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AARP Finds Its 50-and-Older Financial Literacy Program Effective

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Education matters.

AARP Foundation has found that a well-designed, specifically targeted educational program can help low-income older adults who face unique challenges in juggling their low savings rates, high debt loads and weak job prospects.

AARP recently reported on a financial capability curriculum targeted to the 50+ age group the foundation designed in collaboration with Charles Schwab Foundation and disseminated to 11 organizations nationwide for implementation.

The report evaluated the effects of the training by comparing behaviors relating to financial topics before and after participation in the class, and by determining whether desired financial behaviors increased after participation.

Results showed that whereas only 42% of participants had at least one financial goal at the start of the program, 63% reported having at least one after six months.

This then translated into behaviors, AARP found. The rate of those reporting spending more than they earned fell by a third, and 35% reported paying down debt by the six-month follow up.

Participants also engaged in such positive actions as tracking spending, savings and credit, and avoiding potentially negative actions, such as overdrawing accounts.

Life at the Margins

Approximately 2,775 people participated in classes offered from September 2012 through December 2013.

AARP made course materials available in English, Spanish and Chinese, important for targeting those most in need of information, it said.

About half of those who started the program had less than $10,000 in retirement savings, and about two-thirds had less than that amount in non-retirement savings.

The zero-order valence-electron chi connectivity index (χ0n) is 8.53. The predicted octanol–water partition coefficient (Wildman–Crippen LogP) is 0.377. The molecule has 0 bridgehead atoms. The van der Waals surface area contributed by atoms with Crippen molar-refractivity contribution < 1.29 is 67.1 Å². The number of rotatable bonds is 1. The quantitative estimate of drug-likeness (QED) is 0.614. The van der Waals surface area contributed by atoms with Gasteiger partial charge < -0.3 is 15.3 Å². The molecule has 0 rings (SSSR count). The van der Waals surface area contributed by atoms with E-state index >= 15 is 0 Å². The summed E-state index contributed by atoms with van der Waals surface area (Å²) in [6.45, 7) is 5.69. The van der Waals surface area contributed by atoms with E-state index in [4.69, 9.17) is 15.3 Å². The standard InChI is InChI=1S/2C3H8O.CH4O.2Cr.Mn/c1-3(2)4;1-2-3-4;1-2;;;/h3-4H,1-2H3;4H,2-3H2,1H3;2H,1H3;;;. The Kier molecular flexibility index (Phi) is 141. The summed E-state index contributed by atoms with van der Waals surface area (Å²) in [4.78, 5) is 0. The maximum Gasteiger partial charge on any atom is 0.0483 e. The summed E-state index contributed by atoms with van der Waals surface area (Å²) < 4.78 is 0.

Two-thirds had incomes below $35,000, compared with the 2012 median income of $51,000.

Unlike their affluent counterparts, participants in the programs were not worried about such things as estate planning or how to allocate assets across portfolios.

Most were retired, disabled or unemployed. More than half had some worries about managing expenses and cash flow at the program’s start, and nearly a quarter had been recently contacted by a creditor about unpaid bills.

Anxiety Falls, ‘Positive’ Behaviors Increase

AARP’s analysis of respondents’ financial behaviors before and after training revealed notable findings on the effect of the training classes.

The levels of participants’ anxiety about their financial situations fell significantly from before to after the training, with the proportion “very worried” dropping from 22% pre-training to 14% six months post-training.

Those “not very/not at all worried” increased from 34% to 42% during the same period. 

Participant scores on the Financial Management Behavior Scale measured at three points in time showed a statistically significant improvement in average scale scores before and after training.   

Researchers also looked at other discrete indicators of change in financial behaviors.

They found the most significant change six months post-training in the following “positive” behaviors:

  • Calculating net worth 
  • Reducing financial fees 
  • Reducing spending and/or increasing earnings
  • Prioritizing debt payment
  • Reviewing credit card statement 

Likewise, the frequency of several “negative” behaviors declined significantly six months after training:

  • Being overdrawn 
  • Being contacted by a collector 
  • Taking out a payday loan

For those who took the training, developing a clear financial goal was a major accomplishment, with a 50% improvement rate in participants setting a goal.  

Among those with a defined goal, the proportion with an action plan increased 40% by the end of the study period.

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